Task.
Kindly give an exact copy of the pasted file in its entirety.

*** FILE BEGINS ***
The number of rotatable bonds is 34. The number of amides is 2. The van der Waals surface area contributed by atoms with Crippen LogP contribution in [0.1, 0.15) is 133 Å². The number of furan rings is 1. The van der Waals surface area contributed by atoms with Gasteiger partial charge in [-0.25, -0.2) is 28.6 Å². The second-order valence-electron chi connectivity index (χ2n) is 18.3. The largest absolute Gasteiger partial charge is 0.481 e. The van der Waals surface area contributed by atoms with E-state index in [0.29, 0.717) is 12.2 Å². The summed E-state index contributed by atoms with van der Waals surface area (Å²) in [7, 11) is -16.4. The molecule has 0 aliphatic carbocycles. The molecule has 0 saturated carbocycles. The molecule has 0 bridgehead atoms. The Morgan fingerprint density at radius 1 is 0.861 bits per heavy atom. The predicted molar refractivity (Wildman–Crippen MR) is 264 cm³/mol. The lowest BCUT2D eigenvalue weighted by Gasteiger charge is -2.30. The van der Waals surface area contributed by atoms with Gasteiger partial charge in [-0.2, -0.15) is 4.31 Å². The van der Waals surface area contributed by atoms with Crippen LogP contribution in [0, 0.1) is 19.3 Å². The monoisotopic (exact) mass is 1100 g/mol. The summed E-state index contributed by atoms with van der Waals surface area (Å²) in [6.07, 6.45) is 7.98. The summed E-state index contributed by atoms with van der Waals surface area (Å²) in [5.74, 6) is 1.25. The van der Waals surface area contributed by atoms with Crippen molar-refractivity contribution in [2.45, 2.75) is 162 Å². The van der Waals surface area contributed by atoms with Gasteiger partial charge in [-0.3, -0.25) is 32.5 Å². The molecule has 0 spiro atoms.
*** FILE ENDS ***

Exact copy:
The number of rotatable bonds is 34. The number of amides is 2. The van der Waals surface area contributed by atoms with Crippen LogP contribution in [0.1, 0.15) is 133 Å². The number of furan rings is 1. The van der Waals surface area contributed by atoms with Gasteiger partial charge in [-0.25, -0.2) is 28.6 Å². The second-order valence-electron chi connectivity index (χ2n) is 18.3. The largest absolute Gasteiger partial charge is 0.481 e. The van der Waals surface area contributed by atoms with E-state index in [0.29, 0.717) is 12.2 Å². The summed E-state index contributed by atoms with van der Waals surface area (Å²) in [7, 11) is -16.4. The molecule has 0 aliphatic carbocycles. The molecule has 0 saturated carbocycles. The molecule has 0 bridgehead atoms. The Morgan fingerprint density at radius 1 is 0.861 bits per heavy atom. The predicted molar refractivity (Wildman–Crippen MR) is 264 cm³/mol. The lowest BCUT2D eigenvalue weighted by Gasteiger charge is -2.30. The van der Waals surface area contributed by atoms with Gasteiger partial charge in [-0.2, -0.15) is 4.31 Å². The van der Waals surface area contributed by atoms with Crippen LogP contribution in [0, 0.1) is 19.3 Å². The monoisotopic (exact) mass is 1100 g/mol. The summed E-state index contributed by atoms with van der Waals surface area (Å²) in [6.07, 6.45) is 7.98. The summed E-state index contributed by atoms with van der Waals surface area (Å²) in [5.74, 6) is 1.25. The van der Waals surface area contributed by atoms with Crippen molar-refractivity contribution in [2.45, 2.75) is 162 Å². The van der Waals surface area contributed by atoms with Gasteiger partial charge in [-0.3, -0.25) is 32.5 Å². The molecule has 0 spiro atoms.